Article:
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Going to the bathroom at night? Avoid going with these tips

Stay cozy in your warm bed at night

Nothing is more annoying than having to get out of bed to pee at night. Thankfully, there are a few tips on how to avoid this. We’ve made a complete list! 

Extremely annoying

We’ve all experienced it: you’re sleeping beautifully in your warm bed, but you wake up because you have to go to the bathroom. It’s extremely annoying, but you can do something about it! There are a few things that cause this problem. You might already be trying out everything you can to avoid peeing at night, like not drinking much in the evening. Not working for you? Then you can try using some of the following tips.

Overactive bladder

You normally produce around 1 to 2 liters of urine per day, and only 25% of that being during the night. So you should be able to make it through the whole night without having to pee. Do you find yourself getting up multiple times a night to go to the bathroom? Then you probably have an overactive bladder, also referred to as nocturia. This means you have an increased urine production at night. This disorder is seen more often in women than men, and age also plays a role.


If you’ve noticed you experience this as well, you’re probably curious to find out what the cause could be. An increased urine production could have numerous causes, and some are less harmless than others. Possible causes are:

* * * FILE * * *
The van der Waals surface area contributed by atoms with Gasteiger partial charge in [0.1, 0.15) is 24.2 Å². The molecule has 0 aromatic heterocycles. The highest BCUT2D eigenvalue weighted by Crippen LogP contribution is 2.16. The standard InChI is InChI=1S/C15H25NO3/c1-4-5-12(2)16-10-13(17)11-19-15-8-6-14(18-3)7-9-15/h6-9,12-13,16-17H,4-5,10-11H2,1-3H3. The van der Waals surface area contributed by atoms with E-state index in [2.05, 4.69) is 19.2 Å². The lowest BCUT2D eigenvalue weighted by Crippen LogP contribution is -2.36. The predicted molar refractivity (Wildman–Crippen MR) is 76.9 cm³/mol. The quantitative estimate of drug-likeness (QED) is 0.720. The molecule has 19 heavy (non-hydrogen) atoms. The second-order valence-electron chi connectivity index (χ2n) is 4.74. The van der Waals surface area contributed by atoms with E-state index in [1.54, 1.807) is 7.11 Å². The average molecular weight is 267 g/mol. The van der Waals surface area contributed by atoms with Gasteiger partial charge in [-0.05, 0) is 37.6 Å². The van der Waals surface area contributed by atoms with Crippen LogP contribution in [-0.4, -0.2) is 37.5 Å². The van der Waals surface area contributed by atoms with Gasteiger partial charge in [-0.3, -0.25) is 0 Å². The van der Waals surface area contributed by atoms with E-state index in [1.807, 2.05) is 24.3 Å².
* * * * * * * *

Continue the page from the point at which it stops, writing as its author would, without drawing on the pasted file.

• Eating or drinking too much before bed
  • Disruption of the antidiuretic hormone (ADH), the hormone that ensures you produce less urine at night
  • Impaired kidney function
  • Bladder disorders
  • For men: prostate problems
  • Edema formation, better known as fluid accumulation
  • Certain medication
  • Underlying illness

To the doctor’s office or not?

When exactly should you go to the doctor? You should go if the issue of peeing at night is disrupting your sleep and night’s rest. If you only occasionally have to go to the restroom at night, you shouldn’t get too worried. Only a visit to the doctor can shed light on the problem at hand. He or she can therefore do something about it. Your doctor can examine: eating and drinking habits, hormone disorders, bladder- or prostate problems, urinary tract infections, kidney problems, and heart issues.

This is what you can do yourself

Before heading off to the doctor, there are few things you can try to keep from having to pee at night. Try out the following tips:

  1. Don’t drink anything after 8pm. If you’ve had a liter and a half of water throughout the day, this shouldn’t be an issue.
  2. Limit your caffeine and alcohol consumption. These drinks have a moisture-repelling effect.
  3. Do you suffer from swollen legs during the day? Sleep with a pillow under your legs to keep them elevated or use compression stockings.
  4. Watch what you eat before bed. Digestion stimulates urine production.
  5. And finally (with your doctor’s approval) you can take a diuretic (water-expeller) or a desmopressin in the late afternoon.